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Iron ore facts

Iron ore is a combination of minerals from which metallic iron can be extracted on an economic basis.

Key facts

  • In 2019, Canada was the eighth largest producer of iron ore in the world.
  • The top five iron ore-producing countries accounted for 81.3% of global production.
  • In 2019, world reserves of iron ore amounted to 168.6 billion tonnes.
  • The primary use of iron ore is to make steel, which is 100% recyclable

Learn more about iron ore

Uses

The primary use of iron ore (98%) is to make steel. The remaining 2% is used in various other applications, such as:

  • powdered iron—for certain types of steels, magnets, auto parts and catalysts
  • radioactive iron (iron 59)—for medicine and as a tracer element in biochemical and metallurgical research
  • iron blue—in paints, printing ink, plastics, cosmetics (e.g., eye shadow), artist colours, laundry blue, paper dyeing, fertilizer, baked enamel finishes on vehicles and appliances, and industrial finishes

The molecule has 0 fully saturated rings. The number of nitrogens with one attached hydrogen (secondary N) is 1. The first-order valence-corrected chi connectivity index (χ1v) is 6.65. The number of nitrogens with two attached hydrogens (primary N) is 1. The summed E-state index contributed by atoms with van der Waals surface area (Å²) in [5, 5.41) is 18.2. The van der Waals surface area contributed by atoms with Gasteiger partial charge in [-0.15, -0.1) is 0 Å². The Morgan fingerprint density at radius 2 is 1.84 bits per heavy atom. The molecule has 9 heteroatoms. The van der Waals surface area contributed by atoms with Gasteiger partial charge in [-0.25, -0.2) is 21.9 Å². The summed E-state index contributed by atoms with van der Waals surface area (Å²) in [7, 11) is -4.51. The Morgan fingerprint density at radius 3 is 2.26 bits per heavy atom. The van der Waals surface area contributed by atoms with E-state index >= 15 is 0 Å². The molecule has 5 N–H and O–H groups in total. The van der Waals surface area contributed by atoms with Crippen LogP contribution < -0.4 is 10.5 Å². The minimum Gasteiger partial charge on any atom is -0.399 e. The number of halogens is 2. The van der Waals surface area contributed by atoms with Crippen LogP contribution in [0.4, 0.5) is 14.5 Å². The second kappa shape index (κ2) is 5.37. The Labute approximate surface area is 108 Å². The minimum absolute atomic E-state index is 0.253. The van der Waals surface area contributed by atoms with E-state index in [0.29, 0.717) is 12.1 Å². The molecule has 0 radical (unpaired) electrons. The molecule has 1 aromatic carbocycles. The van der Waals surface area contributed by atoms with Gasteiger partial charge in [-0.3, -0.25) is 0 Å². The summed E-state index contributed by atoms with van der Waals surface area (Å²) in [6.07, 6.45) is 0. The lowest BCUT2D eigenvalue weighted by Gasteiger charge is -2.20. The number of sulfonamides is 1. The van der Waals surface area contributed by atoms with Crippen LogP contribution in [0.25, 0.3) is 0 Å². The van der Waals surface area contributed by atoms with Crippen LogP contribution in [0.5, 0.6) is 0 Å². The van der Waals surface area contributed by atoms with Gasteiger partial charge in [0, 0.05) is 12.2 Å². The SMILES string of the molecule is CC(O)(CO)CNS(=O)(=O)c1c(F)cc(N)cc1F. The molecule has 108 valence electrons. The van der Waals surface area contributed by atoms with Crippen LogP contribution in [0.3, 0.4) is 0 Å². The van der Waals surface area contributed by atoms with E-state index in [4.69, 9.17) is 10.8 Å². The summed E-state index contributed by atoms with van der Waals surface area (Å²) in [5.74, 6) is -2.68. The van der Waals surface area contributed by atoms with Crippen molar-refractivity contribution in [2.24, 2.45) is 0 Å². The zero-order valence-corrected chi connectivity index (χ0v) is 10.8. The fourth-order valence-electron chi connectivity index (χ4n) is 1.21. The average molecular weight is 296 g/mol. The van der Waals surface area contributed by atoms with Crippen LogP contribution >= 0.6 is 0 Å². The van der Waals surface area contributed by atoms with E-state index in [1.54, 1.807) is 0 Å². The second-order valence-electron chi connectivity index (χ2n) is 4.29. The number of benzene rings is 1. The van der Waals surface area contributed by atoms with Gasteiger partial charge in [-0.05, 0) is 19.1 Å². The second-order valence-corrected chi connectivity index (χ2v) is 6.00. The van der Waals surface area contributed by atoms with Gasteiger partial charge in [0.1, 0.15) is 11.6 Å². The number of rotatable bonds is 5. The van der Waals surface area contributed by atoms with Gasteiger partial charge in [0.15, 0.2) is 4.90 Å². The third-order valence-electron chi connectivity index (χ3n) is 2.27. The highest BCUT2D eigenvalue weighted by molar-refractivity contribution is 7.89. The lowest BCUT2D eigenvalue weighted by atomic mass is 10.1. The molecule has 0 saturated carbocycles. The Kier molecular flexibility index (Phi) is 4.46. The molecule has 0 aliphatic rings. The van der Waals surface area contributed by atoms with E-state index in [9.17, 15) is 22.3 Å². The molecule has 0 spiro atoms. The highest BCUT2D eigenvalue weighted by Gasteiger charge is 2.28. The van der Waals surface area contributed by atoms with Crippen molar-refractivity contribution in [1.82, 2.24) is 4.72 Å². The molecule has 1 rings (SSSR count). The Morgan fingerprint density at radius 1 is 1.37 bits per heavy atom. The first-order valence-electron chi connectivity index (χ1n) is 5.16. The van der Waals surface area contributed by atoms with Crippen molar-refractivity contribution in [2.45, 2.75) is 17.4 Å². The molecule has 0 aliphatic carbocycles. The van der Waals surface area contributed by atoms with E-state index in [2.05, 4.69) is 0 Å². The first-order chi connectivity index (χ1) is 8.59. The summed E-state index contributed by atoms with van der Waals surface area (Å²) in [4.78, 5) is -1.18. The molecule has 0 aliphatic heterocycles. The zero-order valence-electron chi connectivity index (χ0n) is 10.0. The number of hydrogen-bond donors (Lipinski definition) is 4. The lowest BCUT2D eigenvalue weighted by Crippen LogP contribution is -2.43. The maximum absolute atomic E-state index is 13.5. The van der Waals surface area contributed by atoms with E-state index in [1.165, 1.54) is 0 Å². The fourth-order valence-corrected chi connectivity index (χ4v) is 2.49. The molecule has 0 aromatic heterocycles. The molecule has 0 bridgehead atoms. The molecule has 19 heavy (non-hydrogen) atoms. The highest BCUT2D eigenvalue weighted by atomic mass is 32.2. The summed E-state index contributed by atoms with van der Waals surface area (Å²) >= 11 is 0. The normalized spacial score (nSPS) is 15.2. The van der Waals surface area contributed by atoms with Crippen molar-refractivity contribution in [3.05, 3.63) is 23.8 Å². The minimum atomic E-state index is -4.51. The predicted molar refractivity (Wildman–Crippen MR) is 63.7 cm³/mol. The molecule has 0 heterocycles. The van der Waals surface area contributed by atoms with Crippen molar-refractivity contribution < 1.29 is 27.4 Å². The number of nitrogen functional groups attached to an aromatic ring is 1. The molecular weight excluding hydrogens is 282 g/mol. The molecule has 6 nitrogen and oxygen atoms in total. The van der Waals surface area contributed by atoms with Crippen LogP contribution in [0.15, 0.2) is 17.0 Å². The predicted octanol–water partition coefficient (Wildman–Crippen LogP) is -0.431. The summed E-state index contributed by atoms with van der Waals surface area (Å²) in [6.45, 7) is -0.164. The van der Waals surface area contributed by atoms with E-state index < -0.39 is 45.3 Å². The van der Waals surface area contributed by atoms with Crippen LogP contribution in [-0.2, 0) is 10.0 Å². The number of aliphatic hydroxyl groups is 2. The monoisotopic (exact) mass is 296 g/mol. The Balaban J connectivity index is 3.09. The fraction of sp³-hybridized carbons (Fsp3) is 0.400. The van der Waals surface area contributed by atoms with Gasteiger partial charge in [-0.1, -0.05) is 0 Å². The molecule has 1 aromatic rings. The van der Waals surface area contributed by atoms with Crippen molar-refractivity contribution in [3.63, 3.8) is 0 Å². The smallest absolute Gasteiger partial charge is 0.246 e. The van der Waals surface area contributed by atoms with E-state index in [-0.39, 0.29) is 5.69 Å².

• black iron oxide—as a pigment in polishing compounds, metallurgy, medicine, magnetic inks, and ferrites for the electronics industry

Iron ore, global uses, 2019

Other: powdered iron, iron 59, iron blue, black iron oxide

Text version

This pie chart shows the major global uses of iron ore. Steel represents 98%, while other mixed uses (i.e., powdered iron, radioactive iron [iron 59], iron blue, and black iron oxide) represent the remaining 2%.

Production

Canadian mines increased their production to 58.5 million tonnes of iron ore in concentrate and pellets in 2019, stemming from new expansion projects of established producers and one new operating mine.

Canada's estimated crude steel production for 2019 was 12.9 million tonnes, less than the quantity reported for 2018 (revised 13.4 million tonnes).

Canadian mine production (shipments) of iron ore, 2010–2019 (p)

Text version

This bar graph shows Canada's annual mine production of iron ore from 2010 to 2019. Production in 2010 was 36.2 million tonnes, the lowest in the 10-year period, followed a steady increase toward 2019. It reached a preliminary estimate of 58.5 million tonnes in 2019.